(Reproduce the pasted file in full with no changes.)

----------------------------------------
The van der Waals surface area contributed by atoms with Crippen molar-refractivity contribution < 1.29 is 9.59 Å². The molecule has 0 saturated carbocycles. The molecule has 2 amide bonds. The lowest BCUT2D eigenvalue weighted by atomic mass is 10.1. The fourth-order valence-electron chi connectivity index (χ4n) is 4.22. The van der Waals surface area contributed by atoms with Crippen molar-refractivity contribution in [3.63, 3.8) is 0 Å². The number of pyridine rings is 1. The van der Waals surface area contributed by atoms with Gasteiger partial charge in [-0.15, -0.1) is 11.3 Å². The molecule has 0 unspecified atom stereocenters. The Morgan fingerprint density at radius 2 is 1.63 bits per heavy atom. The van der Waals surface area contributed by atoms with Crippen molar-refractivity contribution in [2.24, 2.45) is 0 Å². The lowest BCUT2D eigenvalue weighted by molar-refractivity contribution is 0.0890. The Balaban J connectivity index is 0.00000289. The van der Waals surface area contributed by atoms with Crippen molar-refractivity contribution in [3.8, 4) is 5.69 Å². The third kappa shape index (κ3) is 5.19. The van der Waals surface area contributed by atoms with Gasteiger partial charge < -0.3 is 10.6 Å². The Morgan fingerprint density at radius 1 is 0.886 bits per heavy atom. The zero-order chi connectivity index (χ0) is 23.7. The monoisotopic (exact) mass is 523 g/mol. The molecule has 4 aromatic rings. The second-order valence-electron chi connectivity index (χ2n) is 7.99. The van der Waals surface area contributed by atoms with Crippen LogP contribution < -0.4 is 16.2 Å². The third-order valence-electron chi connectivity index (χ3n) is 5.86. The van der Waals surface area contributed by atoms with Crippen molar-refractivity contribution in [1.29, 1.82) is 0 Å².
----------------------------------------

The van der Waals surface area contributed by atoms with Crippen molar-refractivity contribution < 1.29 is 9.59 Å². The molecule has 0 saturated carbocycles. The molecule has 2 amide bonds. The lowest BCUT2D eigenvalue weighted by atomic mass is 10.1. The fourth-order valence-electron chi connectivity index (χ4n) is 4.22. The van der Waals surface area contributed by atoms with Crippen molar-refractivity contribution in [3.63, 3.8) is 0 Å². The number of pyridine rings is 1. The van der Waals surface area contributed by atoms with Gasteiger partial charge in [-0.15, -0.1) is 11.3 Å². The molecule has 0 unspecified atom stereocenters. The Morgan fingerprint density at radius 2 is 1.63 bits per heavy atom. The van der Waals surface area contributed by atoms with Crippen molar-refractivity contribution in [2.24, 2.45) is 0 Å². The lowest BCUT2D eigenvalue weighted by molar-refractivity contribution is 0.0890. The Balaban J connectivity index is 0.00000289. The van der Waals surface area contributed by atoms with Crippen molar-refractivity contribution in [3.8, 4) is 5.69 Å². The third kappa shape index (κ3) is 5.19. The van der Waals surface area contributed by atoms with Gasteiger partial charge < -0.3 is 10.6 Å². The Morgan fingerprint density at radius 1 is 0.886 bits per heavy atom. The zero-order chi connectivity index (χ0) is 23.7. The monoisotopic (exact) mass is 523 g/mol. The molecule has 4 aromatic rings. The second-order valence-electron chi connectivity index (χ2n) is 7.99. The van der Waals surface area contributed by atoms with Crippen LogP contribution < -0.4 is 16.2 Å². The third-order valence-electron chi connectivity index (χ3n) is 5.86. The van der Waals surface area contributed by atoms with Crippen molar-refractivity contribution in [1.29, 1.82) is 0 Å².